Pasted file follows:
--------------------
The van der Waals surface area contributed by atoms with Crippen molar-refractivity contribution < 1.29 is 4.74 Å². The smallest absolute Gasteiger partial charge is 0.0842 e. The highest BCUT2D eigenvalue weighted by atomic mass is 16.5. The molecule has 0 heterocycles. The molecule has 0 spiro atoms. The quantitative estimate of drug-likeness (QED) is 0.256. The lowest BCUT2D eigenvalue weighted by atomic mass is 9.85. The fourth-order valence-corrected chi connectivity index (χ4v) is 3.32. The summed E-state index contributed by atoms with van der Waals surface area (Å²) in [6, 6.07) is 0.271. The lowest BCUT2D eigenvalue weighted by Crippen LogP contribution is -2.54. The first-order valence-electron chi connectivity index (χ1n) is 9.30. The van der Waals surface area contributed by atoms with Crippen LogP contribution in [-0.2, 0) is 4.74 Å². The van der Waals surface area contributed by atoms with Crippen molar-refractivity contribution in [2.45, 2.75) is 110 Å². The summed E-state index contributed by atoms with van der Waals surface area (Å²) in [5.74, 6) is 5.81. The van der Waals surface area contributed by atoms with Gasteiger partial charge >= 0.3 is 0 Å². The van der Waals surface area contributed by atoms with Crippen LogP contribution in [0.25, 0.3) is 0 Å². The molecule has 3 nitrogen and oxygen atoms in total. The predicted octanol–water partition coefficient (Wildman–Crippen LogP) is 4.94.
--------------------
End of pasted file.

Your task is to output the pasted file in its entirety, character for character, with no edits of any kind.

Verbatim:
The van der Waals surface area contributed by atoms with Crippen molar-refractivity contribution < 1.29 is 4.74 Å². The smallest absolute Gasteiger partial charge is 0.0842 e. The highest BCUT2D eigenvalue weighted by atomic mass is 16.5. The molecule has 0 heterocycles. The molecule has 0 spiro atoms. The quantitative estimate of drug-likeness (QED) is 0.256. The lowest BCUT2D eigenvalue weighted by atomic mass is 9.85. The fourth-order valence-corrected chi connectivity index (χ4v) is 3.32. The summed E-state index contributed by atoms with van der Waals surface area (Å²) in [6, 6.07) is 0.271. The lowest BCUT2D eigenvalue weighted by Crippen LogP contribution is -2.54. The first-order valence-electron chi connectivity index (χ1n) is 9.30. The van der Waals surface area contributed by atoms with Crippen LogP contribution in [-0.2, 0) is 4.74 Å². The van der Waals surface area contributed by atoms with Crippen molar-refractivity contribution in [2.45, 2.75) is 110 Å². The summed E-state index contributed by atoms with van der Waals surface area (Å²) in [5.74, 6) is 5.81. The van der Waals surface area contributed by atoms with Gasteiger partial charge >= 0.3 is 0 Å². The van der Waals surface area contributed by atoms with Crippen LogP contribution in [0.25, 0.3) is 0 Å². The molecule has 3 nitrogen and oxygen atoms in total. The predicted octanol–water partition coefficient (Wildman–Crippen LogP) is 4.94.